Barry Chin/Globe Staff/File
As the Massachusetts Bay Transportation Authority struggles to contain the costs of the long-awaited Green Line extension into Medford and Somerville, critics are pointing to the T’s use of a relatively new procurement process as one of the main reasons the price tag has ballooned.
T officials in August revealed that the estimates for the frequently delayed project could cost up to $1 billion more than the last estimates they publicly unveiled, bringing the total project estimates to nearly $3 billion. The transportation secretary has gone so far as to say that the costs, which will be paid for with nearly $1 billion in federal money, could be prohibitive enough for the state to drop the project altogether.
Officials say the T will seek an outside audit to discover why the estimates have gone up so quickly. But critics say they have the answer: a contracting process that allows the company that’s building the Green Line to name a maximum price at each stage of construction, instead of agreeing to a fixed price.
Under the “construction manager/general contractor” process currently being used, the T chooses companies to design and build the projects based largely on their expertise proven by other past projects. Once the companies are selected, the project is then broken up into phases, and the construction company is allowed to name a maximum price for construction with each phase.
According to the terms of the process, the T can negotiate the price of each phase, with the help of an outside company that gives its own cost estimate. If the T can’t come to an agreement, it can put part of the project out to bid again — but that also causes delays.
This contrasts with the traditional construction bidding process in which prospective contractors are chosen largely based on the price they offer.
Proponents say that the CM/GC process is faster than the traditional process because the construction company doesn’t have to wait for the design of the entire project to be done.
But critics argue it ultimately gives little leverage to the T because the construction manager is chosen first, then is able to name its price without competition.
“Until you have a competitive process, you don’t know how much it’s worth,” said Rafael Mares, a vice president of the Conservation Law Foundation, a Boston environmental group.
At a recent MassDOT meeting, Mares was one of a parade of critics who said the T should put several aspects of the project out to bid again, even if it causes more delays.
When compared with six other light rail projects in the same phase of the same federal grant as the Green Line extension, the project’s estimated cost — more than $638 million per mile — ranks as the third highest. It follows projects in San Francisco and Los Angeles, other dense urban centers with relatively high construction costs. It is more expensive than projects in Honolulu, Portland, Ore., and Charlotte, N.C.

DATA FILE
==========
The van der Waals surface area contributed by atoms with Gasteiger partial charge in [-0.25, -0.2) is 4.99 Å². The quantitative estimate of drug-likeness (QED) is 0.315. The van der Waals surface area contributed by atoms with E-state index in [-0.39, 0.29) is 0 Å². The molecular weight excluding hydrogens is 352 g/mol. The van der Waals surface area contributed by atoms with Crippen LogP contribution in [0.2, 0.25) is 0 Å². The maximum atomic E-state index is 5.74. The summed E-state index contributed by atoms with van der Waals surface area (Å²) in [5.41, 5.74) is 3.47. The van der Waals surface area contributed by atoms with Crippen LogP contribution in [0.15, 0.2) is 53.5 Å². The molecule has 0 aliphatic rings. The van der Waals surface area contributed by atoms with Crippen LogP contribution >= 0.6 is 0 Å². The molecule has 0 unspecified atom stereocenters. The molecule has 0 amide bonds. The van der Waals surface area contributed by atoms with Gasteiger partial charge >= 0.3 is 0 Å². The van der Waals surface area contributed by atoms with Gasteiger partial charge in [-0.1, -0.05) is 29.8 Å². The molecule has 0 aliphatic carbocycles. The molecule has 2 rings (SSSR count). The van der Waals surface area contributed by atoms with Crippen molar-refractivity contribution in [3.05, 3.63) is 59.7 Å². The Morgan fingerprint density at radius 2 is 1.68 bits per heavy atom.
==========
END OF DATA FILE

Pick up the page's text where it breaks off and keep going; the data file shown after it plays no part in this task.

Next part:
Mares has publicly accused the contractor, a consortium called White-Skanska-Kiewit, of taking advantage of the process by naming higher prices for each stage.
For three out of four contracts that have been awarded to White-Skanska-Kiewit on the Green Line project, three were higher than the estimates the T had submitted to the federal government last year.
For a phase that included drainage improvements at Millers River and relocating the Fitchburg commuter rail track, the T last year predicted it would cost about $62 million. The contract that was eventually awarded to White-Skanska-Kiewit was $116 million.
For one of the largest portions of the project, which includes the construction of three of the seven stations, the T expected to spend $487 million, including contingency costs. But White-Skanska-Kiewit’s cost estimates were about $400 million higher.
William Shea, who works for JF White Contracting, one of the companies in the consortium, said officials did not want comment on the project because it was under contract with the T.
Brian Perlberg, the senior counsel of contracts and construction law at the Association of General Contractors of America, said that people often think they have cost certainty with a fixed price from a traditional bidding method, but it’s usually not the case.
“Unfortunately, in construction history, there’s always a lot of change,” he said. “And in some ways, dealing with it becomes harder when it’s more rigid.”
Transportation Secretary Stephanie Pollack said the cost increase cannot be entirely attributed to the contracting process. She pointed out that the engineers hired by the T to design the project also believed they had to raise their own early estimates.
That’s why Pollack doesn’t necessarily agree with putting the project out to bid again with traditional processes. At a public meeting last week, Pollack noted that no bidding process has zero risk — and that it could even make the project more expensive at this point.
Frank DePaola, the interim general manager of the T, did not want to speculate on whether the process is why the costs are so high, but agreed that it does cut down on competition for the selected contractor. He also pointed out that the T had plans to build more complex stations than may be necessary. For example, every one of the seven stations involved in the project was initially designed to be completely enclosed, have fare gates, and include escalators, in addition to elevators.
But DePaola pointed out such costs may not be necessary for each station: Some stations may not need escalators, stations could be covered by a roof but not fully enclosed with walls, and they wouldn’t need to include fare gates.
For now, the T is still negotiating with White-Skanska-Kiewit and waiting for the audit before going forward. The result is more delays for a project that’s already been decades in the making.
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